A range of disordered eating attitudes and behaviors was present in our sample. A total of 8.2% of twins scored above the clinical cut-off for the total score (cut-off score = 15.55) (von Ranson et al., 2005). Thus, our findings should speak to a variety of disordered eating attitudes and behaviors across the spectrum of severity.
Table 1 includes comparisons of demographic characteristics and study variables for the low versus high estradiol groups. There were no significant differences in ethnicity or parental income between groups (all p's > .05). However, and as would be expected given our categorizations, twins in the high estradiol group were significantly older, they were at later stages of pubertal development, and they exhibited higher mean levels of estradiol than twins in the low estradiol group. The two groups did not differ in BMI, mean levels or variability (p's > .05 for Levene's Test for Equality of Variances) of MEBS scores, or the proportion of twins scoring above the MEBS clinical cut-off for the MEBS total score (8.6% vs 9.6% in low and high estradiol groups, χ2 (1) = 0.22, p = .64). These findings confirm that differences in levels of disordered eating cannot account for potential differences in etiologic effects across groups. Importantly, however, the lack of differences in disordered eating by estradiol levels does not negate a moderating effect of estradiol on genetic effects, as the presence of genetic moderation would be expected to attenuate phenotypic associations. This pattern of results has been observed previously, where puberty was found to be a significant moderator of genetic effects despite negligible phenotypic associations with disordered eating (Culbert et al., 2009, Klump et al., 2003).
Twin correlations for the MEBS scales are depicted in Table 2. Differences between MZ and DZ twin correlations varied by estradiol status for all three MEBS scales. In the low estradiol group, the MZ and DZ twin correlations were approximately equal suggesting a lack of genetic effects. In these twins, it would appear that shared and nonshared environmental influences predominate. By contrast, in the high estradiol group, the MZ twin correlations were more than double the DZ twin correlations using all MEBS subscale scores. Notably, the MZ/DZ twin differences in the high estradiol group reached or approached traditional thresholds for statistical significance (i.e. p's = .03 -.12). Moreover, effect sizes for all twin correlations in the high estradiol group were in the moderate-to-large range (i.e., q's = .37-.59), suggesting clinically significant differences in MZ and DZ twin similarity for disordered eating.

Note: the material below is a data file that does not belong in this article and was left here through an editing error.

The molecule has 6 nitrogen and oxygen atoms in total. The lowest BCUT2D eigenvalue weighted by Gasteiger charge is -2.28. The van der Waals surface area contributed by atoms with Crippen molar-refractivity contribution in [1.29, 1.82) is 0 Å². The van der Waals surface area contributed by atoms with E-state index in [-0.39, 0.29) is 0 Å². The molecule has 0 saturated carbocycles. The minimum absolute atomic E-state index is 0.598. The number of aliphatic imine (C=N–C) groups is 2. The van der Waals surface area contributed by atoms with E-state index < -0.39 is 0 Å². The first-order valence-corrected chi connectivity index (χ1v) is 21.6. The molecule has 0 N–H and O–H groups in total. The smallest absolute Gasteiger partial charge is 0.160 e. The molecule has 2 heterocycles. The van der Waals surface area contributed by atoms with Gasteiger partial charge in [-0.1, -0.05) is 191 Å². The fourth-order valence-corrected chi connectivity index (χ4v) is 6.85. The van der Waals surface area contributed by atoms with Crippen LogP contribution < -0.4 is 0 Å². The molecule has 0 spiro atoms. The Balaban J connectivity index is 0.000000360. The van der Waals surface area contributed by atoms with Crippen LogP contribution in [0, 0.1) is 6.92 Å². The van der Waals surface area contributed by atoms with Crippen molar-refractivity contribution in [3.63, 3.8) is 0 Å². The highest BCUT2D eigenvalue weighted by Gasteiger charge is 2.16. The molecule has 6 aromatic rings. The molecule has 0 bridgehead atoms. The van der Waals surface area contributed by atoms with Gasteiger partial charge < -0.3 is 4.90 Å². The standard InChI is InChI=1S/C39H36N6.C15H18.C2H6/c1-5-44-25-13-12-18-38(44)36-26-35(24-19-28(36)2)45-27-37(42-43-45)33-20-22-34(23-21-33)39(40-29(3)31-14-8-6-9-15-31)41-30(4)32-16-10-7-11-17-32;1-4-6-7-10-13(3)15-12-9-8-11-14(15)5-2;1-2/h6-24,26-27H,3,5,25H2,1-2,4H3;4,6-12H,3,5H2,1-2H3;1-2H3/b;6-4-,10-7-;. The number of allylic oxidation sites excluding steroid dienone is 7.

Nonetheless, we were interested in exploring whether statistically significant differences in twin correlations would emerge in the high estradiol group if we examined a more extreme group. We consequently re-constituted our high estradiol twin group into those falling in the highest tertile of estradiol levels (estradiol level = 8.13 pg/ml; n = 29 pairs, 14 MZ, 15 DZ). The difference in twin correlations now reached statistical significance for total score (rMZ =.88; rDZ =.17; Z = 2.88, p = .002), weight preoccupation (rMZ =.81; rDZ = - .06; Z = 3.44, p = .0003), and body dissatisfaction (rMZ =.69; rDZ = - .14; Z = 2.37, p = .008), and approached significance for the binge eating/compensatory behaviors subscale (rMZ =.78; rDZ = .34; Z = 1.40, p = .08). Taken together then, findings suggest the presence of genetic effects on disordered eating in the high estradiol group. They further indicate a lack of shared environmental influence, but significant nonshared environmental effects, on disordered eating at high estradiol levels.1
Findings provide preliminary support for our hypothesis that levels of estradiol moderate genetic effects on several types of disordered eating attitudes and behaviors. Using a pilot sample of twins, disordered eating exhibited little-to-no genetic influence in twins with low estradiol levels during puberty, but moderate-to-substantial genetic effects in twins with higher estradiol levels. These effects were present even when controlling for age, BMI, and the physical changes of puberty. Taken together, results provide initial support for a role for estradiol in the genetic diathesis of disordered eating attitudes and behaviors during puberty.
The unique effects of estradiol levels above and beyond the influence of the confounding variables deserves note. These findings suggest that estradiol's effects are unlikely to be artifacts of age, increased body weight, or the physical changes during puberty that have been hypothesized to influence disordered eating risk in girls. Results also indicate that age differences in genetic effects observed previously (i.e., increases in heritability between ages 11 and 14; no changes in heritability from age 14 and on) (Klump et al., in press, Klump et al., 2000, Klump et al., 2007b) may be due to increases in estradiol that characterize puberty and typically occur between the ages of 11 and 14 years (Kaltiala-Heino et al., 2003).